I think many would disagree with you. Unless you're an amazing genius, most likely "your philosophy" won't be terribly interesting in comparison to the pinnacles that have been reached over the millenia. It's true that everyone has philosophical questions. (Just browse this site!) And a good introduction to philosophy should help students see how many of the questions they've been asking throughout their lives are very philosophical ones and how they connect to the ones that inspired the great figures in the tradition. But while many might also have answers to these questions, these are likely not as sophisticated, interesting, and beautiful as some of the answers developed by the greats. Of course, students should be encouraged to take a critical stance toward those answers, to subject them to intense scrutiny. It's more likely in that way that students will develop a deep and interesting philosophy of their own.

I am stuck on a decision that I hope one of you can help me with. I am graduating in June (2006) and everyone is telling me to go to college. I am currently protesting college - thinking that if I self-teach myself (by reading many books), then I could possibly gain more knowledge than if I am sitting in a classroom with many other students. I am stubborn with this idea. I assume that with a teacher in a classroom full of students, (s)he is teaching the subject, not the people. (I hope that makes sense.) I am not too sure if my thinking is something I should go by, or if I should just grow up and go to college. Any opinion would be great.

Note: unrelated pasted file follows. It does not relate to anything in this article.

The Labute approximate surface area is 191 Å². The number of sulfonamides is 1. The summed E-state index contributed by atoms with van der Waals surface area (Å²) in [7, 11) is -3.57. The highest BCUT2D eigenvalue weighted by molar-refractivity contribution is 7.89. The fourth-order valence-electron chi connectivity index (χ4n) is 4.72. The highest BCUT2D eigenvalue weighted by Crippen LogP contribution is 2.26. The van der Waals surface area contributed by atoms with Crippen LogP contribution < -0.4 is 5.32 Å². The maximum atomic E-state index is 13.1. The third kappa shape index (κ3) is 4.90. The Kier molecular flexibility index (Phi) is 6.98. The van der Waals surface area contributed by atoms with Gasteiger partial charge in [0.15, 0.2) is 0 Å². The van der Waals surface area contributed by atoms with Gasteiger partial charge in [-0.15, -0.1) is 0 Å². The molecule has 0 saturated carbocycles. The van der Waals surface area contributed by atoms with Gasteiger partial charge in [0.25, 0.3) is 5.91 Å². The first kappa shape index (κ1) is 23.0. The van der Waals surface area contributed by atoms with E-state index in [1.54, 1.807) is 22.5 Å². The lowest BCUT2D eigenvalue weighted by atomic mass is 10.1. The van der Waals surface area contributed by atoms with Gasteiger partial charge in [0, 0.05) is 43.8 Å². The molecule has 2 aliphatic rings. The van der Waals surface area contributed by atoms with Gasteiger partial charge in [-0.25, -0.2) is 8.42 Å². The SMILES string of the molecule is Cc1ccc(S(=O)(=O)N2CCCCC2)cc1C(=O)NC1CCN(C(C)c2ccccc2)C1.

Going to college isn't just being in a structured reading program. Ideally, at college, your reading will be guided and given an intelligent shape; it will be enhanced by background information, by probing questions and arguments, by stimulating alternative interpretations (from your teachers and your fellow students); your thoughts about your reading will be refined as you learn to express them to others, both orally and in writing; your ability to engage in critical evaluation will be sharpened by weighing your own thoughts against the proposals' of others (as will your sense of fallibility); and you will be exposed to subjects that you cannot readily teach yourself and no doubt to others whose existence you hadn't even suspected.

What books are most important for a neophyte philosopher to read?

Some of our panelists have written fine introductions to philosophy. For a more classical one, you could seek out Bertrand Russell's The Problems of Philosophy or his History of Western Philosophy . Then let your reading be guided by the books or philosophers whom you find most intriguing.

I am a philosophy undergrad. What should I do to guarantee I get the most I can out of grad school?

Remain fascinated to the point of distraction by the questions, problems,solutions, arguments of philosophy. I don't know how much this is inone's control: you can avoid bad teachers and seek out inspiring ones;you can select to focus on areas that grip you; you can learn to put aproject away for a while if it's causing you grief; etc. But there'sonly so far one can force a fascination. Sadly, there are no guaranteesof the kind you seek. Or rather, not so sadly.